Reclaiming the Wonder of Learning

Learning occurs when children are engaged in collaborative activity about something that deeply interests them…the teacher’s role is to collaborate with the children in their exploration so their knowledge can scaffold (build upon) their understanding.

–Lewin-Benham, NAEYC Beyond the Journal, March 2006–

Looking back on my childhood, I can clearly remember my preschool years. I remember the comfort and love I felt from my teachers and the fun experiences within the classroom. I also remember feeling safe. I come from a broken home and have many memories that I wish I could forget. Preschool, however, is one of those memories that I want to remember forever!

Preschool is a magical time in a child’s life where SO many things are new. This is the opportunity for teachers to embrace, honor and cherish!

Entering the classroom should be a moment of wonder and excitement. As I prepare each week, I literally walk through the door of my classroom on my knees to see what the children see. I stop and look around me to think about where they will look, walk over to, and ask about. The learning starts in the doorway, so I greet each child by asking, “How shall we greet each other today?” They are learning healthy communication skills! If they are too sad or upset, honor that. Allow them time to decompress before circling back to a morning welcome.



Designing the classroom to be a place of wonder comes not only from knowing the interests of the children, but also what they already know and what they have yet to discover.

For example, at the beginning of the year, I do not know the children or what has already been modeled for them, so I make sure that everything is in the exploration phase. This allows me to take the first several weeks to model everything in real time as the children are engaged. This also provides the opportunity to observe and document any common interests the children may have.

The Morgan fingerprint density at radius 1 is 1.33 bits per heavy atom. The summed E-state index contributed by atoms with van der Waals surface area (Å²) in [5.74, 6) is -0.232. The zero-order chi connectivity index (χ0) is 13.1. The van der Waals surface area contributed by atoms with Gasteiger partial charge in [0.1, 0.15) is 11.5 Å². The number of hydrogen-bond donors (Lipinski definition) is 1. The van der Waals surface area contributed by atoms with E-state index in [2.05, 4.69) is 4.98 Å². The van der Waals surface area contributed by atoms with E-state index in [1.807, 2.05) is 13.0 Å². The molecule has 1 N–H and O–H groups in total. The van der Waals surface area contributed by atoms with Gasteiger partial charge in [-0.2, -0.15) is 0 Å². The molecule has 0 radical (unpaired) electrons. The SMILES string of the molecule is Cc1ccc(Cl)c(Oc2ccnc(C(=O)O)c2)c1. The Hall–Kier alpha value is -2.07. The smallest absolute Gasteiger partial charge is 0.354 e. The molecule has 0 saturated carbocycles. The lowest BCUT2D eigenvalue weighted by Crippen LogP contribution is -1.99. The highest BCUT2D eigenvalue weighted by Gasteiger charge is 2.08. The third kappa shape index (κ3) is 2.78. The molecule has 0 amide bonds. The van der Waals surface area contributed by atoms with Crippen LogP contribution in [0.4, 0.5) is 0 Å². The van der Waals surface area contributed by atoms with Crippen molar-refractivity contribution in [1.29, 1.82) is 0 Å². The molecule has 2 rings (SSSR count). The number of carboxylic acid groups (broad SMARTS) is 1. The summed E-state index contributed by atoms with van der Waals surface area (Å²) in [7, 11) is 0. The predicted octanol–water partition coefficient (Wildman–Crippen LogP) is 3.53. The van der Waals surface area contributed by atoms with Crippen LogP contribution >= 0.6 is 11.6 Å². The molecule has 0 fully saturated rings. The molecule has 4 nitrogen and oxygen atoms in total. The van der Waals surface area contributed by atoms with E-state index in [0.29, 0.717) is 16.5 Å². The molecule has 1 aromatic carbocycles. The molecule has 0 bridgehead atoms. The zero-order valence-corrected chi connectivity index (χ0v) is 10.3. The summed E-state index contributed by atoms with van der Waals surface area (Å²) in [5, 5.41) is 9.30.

The photos below show a common interest that this group of children had from August-May one school year; these are all the bugs they could find, and God blessed us big that year. There were so many incredible discoveries, questions, and observations made this year that blew me away, and none of it was “on the lesson plan.” God’s plans are always way cooler.

The children found this moth outside that had seen the end of it’s life cycle.  Like a literal moth to a flame, the children couldn’t get enough of all this creature had to offer.  One of them suggested we take it inside, and so we did.



The same week, a caterpillar was discovered and a similar conversation unfolded. Many of the questions the children had for me, I was unable to answer on the spot, so we needed to dive a little deeper; this is where the magic began.



It turns out we had found the caterpillar of a Sphinx moth! When I said God blessed us tremendously, it’s because we also found a cocoon!  We had an almost complete lifecycle; it was incredible.






A table was set and there was something for everyone.  I knew some classmates would love to view our critters up close, while others would need a barrier.  Others would draw, while most verbally shared their observations.  I couldn’t write fast enough as I documented all their thoughts, “I wonder” statements, and questions.



















The lifecycle of the hornworm was just the beginning as each month brought new creatures and new discoveries.  That year we investigated multiple different life cycles (including hermit crabs) and none of them were in any of my plans for the year.

Taking the lead of the children can either be stressful or freeing, but remember that the best laid plans aren’t always the best.  Enjoy the moment and embrace opportunity!


Things to remember:

  • Try not to have your idea of how something should be played with be more important than how the children choose to. There is always a method to their play.  Observe, observe, observe!
  • Help make their memories worth remembering!
  • Be their cheerleader
  • Be the teacher you wish you had


The classroom, in my opinion, should be a place to come as you are.  To be however you are feeling that day; no judgement.  Be happy, be sad, be frustrated, be dressed as a superhero, be shy, be so excited you’ll burst!

Your classroom should always be a place of unconditional love, where the love of Jesus shines through you. 

As the children play, explore and discover, they also are very perceptive of what is happening and being said around them.  They carry that home.

Be the light that shines so bright it gets carried to the homes of each family in your class. 



Fantastic resources to inspire wonder:

  • Instagram:
    • Wunderledteaching
    • mulberry_house_playschool
  • Podcast:
    • The Powerful Pedagogy (with Lynnette Arthur)